Bricks Without Straw – Part 2

adobeThe following is Part 2 of “Bricks Without Straw.”

We live in an era in which more and more time is demanded of us. According to a December 2013 Gallup Poll, 11% of Americans got less than 7 hours per night in 1942. That percentage increased to 40% in 2013. Concerning our amount of time at work, the Center for American Progress states:

The typical American middle-income family put in an average of 11 more hours a week in 2006 than it did in 1979.

With only a fixed 168 hours per week for all of us, this comes at a cost. It comes at the cost of less time for family, church, community service, friends and leisure activities. Even our children face time demands unknown a generation ago. In a 2002 article for Newsweek, entitled Doing Nothing Is Something, Anna Quindlen, wrote on the need of kids to have more “downtime”. She wrote:

Soccer leagues, acting classes, tutors – the calendar of the average middle-class kid is so over the top that soon Palm handhelds will be sold in Toys ‘R’ Us. Our children are as overscheduled as we are, and that is saying something.

That was written in 2002. How much more so today?

Whether part of a purposeful strategy by the Evil One or the result of life circumstances which legitimately require our increased time and attention, how do we keep our minds on Christ, when it seems that we are being forced to make “bricks without straw?”


I have found comfort in the fact that God does indeed control all things. His Spirit blows through the sails of the ship of human history while His hand is firmly on the rudder. His purposes will eventually be accomplished (Proverbs 19:21; Isaiah 46:10). Yet, God’s control is not just on the large-scale level of national and global events. He knows us individually and knows us well and at a level of detail which we cannot know ourselves. The Psalmist instructs us as he prays to God:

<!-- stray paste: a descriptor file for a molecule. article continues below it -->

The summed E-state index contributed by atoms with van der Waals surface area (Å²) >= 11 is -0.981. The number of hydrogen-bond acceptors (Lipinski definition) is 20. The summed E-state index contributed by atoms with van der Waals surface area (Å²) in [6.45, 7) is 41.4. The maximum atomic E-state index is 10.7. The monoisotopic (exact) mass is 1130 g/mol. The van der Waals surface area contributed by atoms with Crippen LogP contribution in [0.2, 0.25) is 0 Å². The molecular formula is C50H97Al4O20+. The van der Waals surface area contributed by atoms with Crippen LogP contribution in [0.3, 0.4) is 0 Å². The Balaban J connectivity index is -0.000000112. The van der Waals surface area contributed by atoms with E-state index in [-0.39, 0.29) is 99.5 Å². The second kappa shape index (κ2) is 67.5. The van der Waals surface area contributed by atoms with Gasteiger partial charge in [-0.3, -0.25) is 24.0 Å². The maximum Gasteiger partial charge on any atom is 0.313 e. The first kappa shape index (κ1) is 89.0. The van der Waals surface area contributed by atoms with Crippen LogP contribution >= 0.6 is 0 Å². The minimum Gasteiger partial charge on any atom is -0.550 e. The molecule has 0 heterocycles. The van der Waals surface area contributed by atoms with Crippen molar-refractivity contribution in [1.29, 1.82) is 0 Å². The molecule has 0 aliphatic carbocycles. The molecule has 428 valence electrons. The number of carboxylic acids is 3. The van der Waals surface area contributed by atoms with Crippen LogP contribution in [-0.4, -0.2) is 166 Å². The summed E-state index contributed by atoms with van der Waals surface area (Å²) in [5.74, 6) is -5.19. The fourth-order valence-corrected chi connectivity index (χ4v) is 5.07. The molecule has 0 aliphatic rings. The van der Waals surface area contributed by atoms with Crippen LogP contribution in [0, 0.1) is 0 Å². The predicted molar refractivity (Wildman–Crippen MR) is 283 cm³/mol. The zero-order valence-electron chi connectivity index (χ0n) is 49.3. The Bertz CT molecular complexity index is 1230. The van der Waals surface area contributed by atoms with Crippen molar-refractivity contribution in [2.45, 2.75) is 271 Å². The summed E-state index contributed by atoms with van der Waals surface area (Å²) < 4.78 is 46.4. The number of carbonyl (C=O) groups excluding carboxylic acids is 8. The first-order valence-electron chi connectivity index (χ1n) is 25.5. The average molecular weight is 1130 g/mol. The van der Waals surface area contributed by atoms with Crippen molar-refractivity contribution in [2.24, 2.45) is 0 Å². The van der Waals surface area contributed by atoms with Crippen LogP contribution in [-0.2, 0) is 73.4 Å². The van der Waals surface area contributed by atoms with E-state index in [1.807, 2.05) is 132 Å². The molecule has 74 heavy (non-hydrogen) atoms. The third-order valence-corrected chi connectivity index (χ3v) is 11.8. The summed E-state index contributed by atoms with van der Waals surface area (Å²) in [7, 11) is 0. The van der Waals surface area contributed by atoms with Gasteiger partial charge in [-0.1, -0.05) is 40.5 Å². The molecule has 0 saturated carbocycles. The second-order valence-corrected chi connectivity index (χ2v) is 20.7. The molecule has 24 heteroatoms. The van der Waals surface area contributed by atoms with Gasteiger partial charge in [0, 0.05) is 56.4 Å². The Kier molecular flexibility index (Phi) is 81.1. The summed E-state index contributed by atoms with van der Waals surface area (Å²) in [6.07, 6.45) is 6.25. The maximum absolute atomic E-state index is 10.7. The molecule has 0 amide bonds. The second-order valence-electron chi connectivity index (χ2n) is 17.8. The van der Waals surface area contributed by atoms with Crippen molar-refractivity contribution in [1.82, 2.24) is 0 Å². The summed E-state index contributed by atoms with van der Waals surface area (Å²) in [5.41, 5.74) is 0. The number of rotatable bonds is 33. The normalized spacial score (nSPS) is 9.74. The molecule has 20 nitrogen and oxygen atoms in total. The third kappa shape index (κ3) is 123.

O LORD, you have searched me and known me! You know when I sit down and when I rise up; you discern my thoughts from afar. You search out my path and my lying down and are acquainted with all my ways. Even before a word is on my tongue, behold, O LORD, you know it altogether.  (Psalm 139:1-4 ESV)

Such a God is no stranger to our needs and circumstances. In Acts 17:25-26, Paul tells us that God created us and put us where and when we are for the very purpose of our finding God:

From one man he made every nation of men, that they should inhabit the whole earth; and he determined the times set for them and the exact places where they should live. God did this so that men would seek him and perhaps reach out for him and find him, though he is not far from each one of us.

In the stress-filled times in our lives, there is a tendency to look to another time or place as where we would find comfort and contentment. David, during his years of being chased through the land of Israel like a criminal, wrote: